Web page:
Oshawa Truck Assembly in Canada, which builds the Chevy Silverado and GMC Sierra, will likely cease production in 2009, while Moraine, Ohio, which builds the Chevy TrailBlazer, GMC Envoy and Saab 9-7x, will end production at the end of the 2010 model run, or sooner, if demand dictates. Janesville, Wisconsin, will cease production of medium-duty trucks by the end of 2009, and of the Tahoe, Suburban and Yukon in 2010, or sooner, if market demand dictates. Chevrolet Kodiak medium-duty truck production will also end in Toluca, Mexico, by the end of this year.
GM expects that these actions, along with the recent announcement to remove shifts at two other US truck plants (Pontiac and Flint, Michigan), will result in an additional GM North America structural cost savings of more than $1 billion, on a running rate basis, by 2010. This is on top of the approximately $5 billion running rate reduction by 2011 announced earlier this year, and also in addition to the $9 billion reduction accomplished over the 2006-07 period in North America.
GM says that it will work closely with its union partners to mitigate the impact of these actions, which are made necessary by long-term changes in consumer demand for trucks and SUVs.
Strategic assessment for Hummer brand. Finally, GM is undertaking a strategic review of the Hummer brand to determine its fit within the GM portfolio. At this point, the company is considering all options, from a complete revamp of the product lineup to a partial or complete sale of the brand.
Watch for GM to very seriously look at essentially building their Opel/Vauxhall line of models here in the USA. Not only will we get the Astra (already here) and the Corsa (coming probably late 2009), but also the Meriva and Zafira "multi activity vehicles," too.
Posted by: Raymond | 03 June 2008 at 07:12 AM
The greatest thing is to see the Volt get the green light.
All in all good news out of one of the biggest carmakers in the world. But I am curious to see the upcoming comments from the GM bashers.
Posted by: Mark A | 03 June 2008 at 07:37 AM
"...the 1.4 liter DI turbo engine provides a 9mpg improvement over Chevy's current entry in this segment."
Really!?! What is the "next-generation compact" replacing? Is it the 23mpg avg rated 1.6liter 5spd Aveo or the 24mpg avg rated 2.2liter 5spd Cobalt?
Either way, a 9mpg (avg?)improvement is nothing to sneeze at. GM, I'd buy an inexpensive 32-33mpg avg rated Cobalt-sized vehicle.
GM seems to be taking steps in the right direction (finally)!
Posted by: DieselHybrid | 03 June 2008 at 07:45 AM
GM needs 10x Volt (various size and type) vehicles quickly if they want to compete in the next few years.
It is time to drop (most or all) large ICE vehicles.
Whoever comes first with good PHEVs and BEVs mass production will take the lead for many years.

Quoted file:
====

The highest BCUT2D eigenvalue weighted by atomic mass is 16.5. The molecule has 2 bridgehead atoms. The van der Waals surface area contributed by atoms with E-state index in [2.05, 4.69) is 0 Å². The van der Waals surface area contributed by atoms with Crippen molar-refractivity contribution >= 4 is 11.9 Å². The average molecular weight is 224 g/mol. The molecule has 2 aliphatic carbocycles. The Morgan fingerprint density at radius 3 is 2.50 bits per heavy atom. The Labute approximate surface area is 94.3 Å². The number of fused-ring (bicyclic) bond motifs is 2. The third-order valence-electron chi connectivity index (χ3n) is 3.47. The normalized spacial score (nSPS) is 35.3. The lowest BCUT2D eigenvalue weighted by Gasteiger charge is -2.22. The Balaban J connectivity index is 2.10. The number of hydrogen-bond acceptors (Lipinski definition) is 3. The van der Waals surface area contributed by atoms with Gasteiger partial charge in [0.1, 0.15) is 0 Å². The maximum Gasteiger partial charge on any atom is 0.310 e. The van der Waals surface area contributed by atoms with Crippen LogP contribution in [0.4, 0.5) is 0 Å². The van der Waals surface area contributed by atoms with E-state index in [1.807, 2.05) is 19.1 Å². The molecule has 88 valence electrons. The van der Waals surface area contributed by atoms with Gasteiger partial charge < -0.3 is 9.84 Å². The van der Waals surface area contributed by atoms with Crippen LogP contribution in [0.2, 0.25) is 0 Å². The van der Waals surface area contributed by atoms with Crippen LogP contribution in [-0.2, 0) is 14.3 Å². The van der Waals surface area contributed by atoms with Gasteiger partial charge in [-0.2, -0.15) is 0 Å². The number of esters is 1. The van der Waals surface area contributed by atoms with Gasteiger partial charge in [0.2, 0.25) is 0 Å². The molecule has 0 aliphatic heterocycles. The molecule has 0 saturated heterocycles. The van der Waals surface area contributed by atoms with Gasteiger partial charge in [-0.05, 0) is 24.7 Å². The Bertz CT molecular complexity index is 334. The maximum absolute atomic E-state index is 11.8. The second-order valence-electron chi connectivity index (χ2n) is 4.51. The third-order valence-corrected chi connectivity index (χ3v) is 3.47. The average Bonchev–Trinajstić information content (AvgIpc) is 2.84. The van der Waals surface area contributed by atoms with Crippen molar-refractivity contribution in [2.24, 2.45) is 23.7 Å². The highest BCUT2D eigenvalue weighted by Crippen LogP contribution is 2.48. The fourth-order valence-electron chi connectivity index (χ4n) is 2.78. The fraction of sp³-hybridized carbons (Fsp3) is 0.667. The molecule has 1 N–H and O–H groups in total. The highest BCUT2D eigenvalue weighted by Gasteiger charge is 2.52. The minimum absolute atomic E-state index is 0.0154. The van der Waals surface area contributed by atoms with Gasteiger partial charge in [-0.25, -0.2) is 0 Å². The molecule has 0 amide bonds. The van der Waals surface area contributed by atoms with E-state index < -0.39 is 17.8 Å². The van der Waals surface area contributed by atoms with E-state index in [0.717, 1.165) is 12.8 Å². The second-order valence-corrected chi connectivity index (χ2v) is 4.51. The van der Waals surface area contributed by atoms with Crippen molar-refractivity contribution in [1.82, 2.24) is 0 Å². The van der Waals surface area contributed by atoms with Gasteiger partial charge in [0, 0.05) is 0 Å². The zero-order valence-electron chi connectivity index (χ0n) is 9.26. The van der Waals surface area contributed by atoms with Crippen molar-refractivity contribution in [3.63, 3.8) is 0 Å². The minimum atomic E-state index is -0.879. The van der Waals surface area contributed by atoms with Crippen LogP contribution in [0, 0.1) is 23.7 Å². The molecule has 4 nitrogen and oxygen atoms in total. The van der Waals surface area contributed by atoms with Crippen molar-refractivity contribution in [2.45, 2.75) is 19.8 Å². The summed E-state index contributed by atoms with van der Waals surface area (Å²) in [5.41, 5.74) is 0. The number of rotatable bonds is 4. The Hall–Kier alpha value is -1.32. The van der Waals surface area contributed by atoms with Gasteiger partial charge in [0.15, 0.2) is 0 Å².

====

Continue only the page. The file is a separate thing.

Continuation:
Will GM, Ford and Chrysler be quick enough?
Posted by: Harvey D | 03 June 2008 at 07:47 AM
"You can always count on Americans to do the right thing - after they've tried everything else." - Winston Churchill
Posted by: Rafael Seidl | 03 June 2008 at 07:47 AM
It is refreshing to see initiative at one American auto company. GM, IMO, will survive. Ford and Chrysler have more uncertain futures.
Posted by: GreenPlease | 03 June 2008 at 08:05 AM
re: "You can always count on Americans to do the right thing - after they've tried everything else." - Winston Churchill
great! anyway, when they start, Americans tend to be very quick.
Posted by: Bruno Cipolla | 03 June 2008 at 08:12 AM
They all better hurry up. Nissan/Renault boss was in north-east England today - reported thus in local press
"...The future is also looking bright with Nissan announcing last month that it wants to become the world leader in electricpowered vehicles over the next five years. ..The company said it would introduce a zero-emission vehicle in the US and Japan in 2010, and mass-market vehicles around the world in 2012 - making it the first manufacturer to commit to plans to mass-market all-electric vehicles worldwide. ..A spokesman for the company said it was too early to say whether the electric vehicles would be made at the Washington plant..."
Posted by: Stan Wellaway | 03 June 2008 at 08:16 AM
PS: That's Washington, UK by the way (same town where Smith Electric Vehicles are based) not Washington USA.
Posted by: Stan Wellaway | 03 June 2008 at 08:19 AM
Raf, thanks for the good laugh. I had forgotten that quote, Winnie had a boatload of good ones.......
Posted by: Bud Johns | 03 June 2008 at 08:20 AM
If they were smart they would change those truch and suv plants into PHEV an EV plants like now while they still have a chance.
Posted by: | 03 June 2008 at 08:31 AM
~> “Oshawa Truck Assembly in Canada, which builds the Chevy Silverado and GMC Sierra, will likely cease production in 2009”
I presume that GM will pressure the Canadian Government to fork over huge subsidies to convert the plant to another useless planet destroying product. Every time I dig into why great new technology failed to help our fuel economy, I find GM bought and squashed it. We should have learned about GM when they bough up the Electric Trams in each city and removed them. Stinky GM buses have made city life less pleasant for years.
I for one will be pressuring the Canadians to link up with Toyota or give the plant to the Canadian company Zenn instead. Electric Cars are the future.
Posted by: John Taylor | 03 June 2008 at 08:34 AM
Will GM seriously consider a Chery offer for Hummer brand? It is a better fit in China where infatuation with excess continues unabated.
Posted by: | 03 June 2008 at 08:40 AM
The biggest mistake GM ever made was to kill the EV1, unless OPEC and the world Big OIL companies are hiding about 1 trillion barrels of light sweet crude the world over the next 25 years is going to be a ugly and pain filled place for the worlds poor (stravation and die off) and the middle classes will become the new worlds poor the rich will be the new middle class and the elites will stay the same.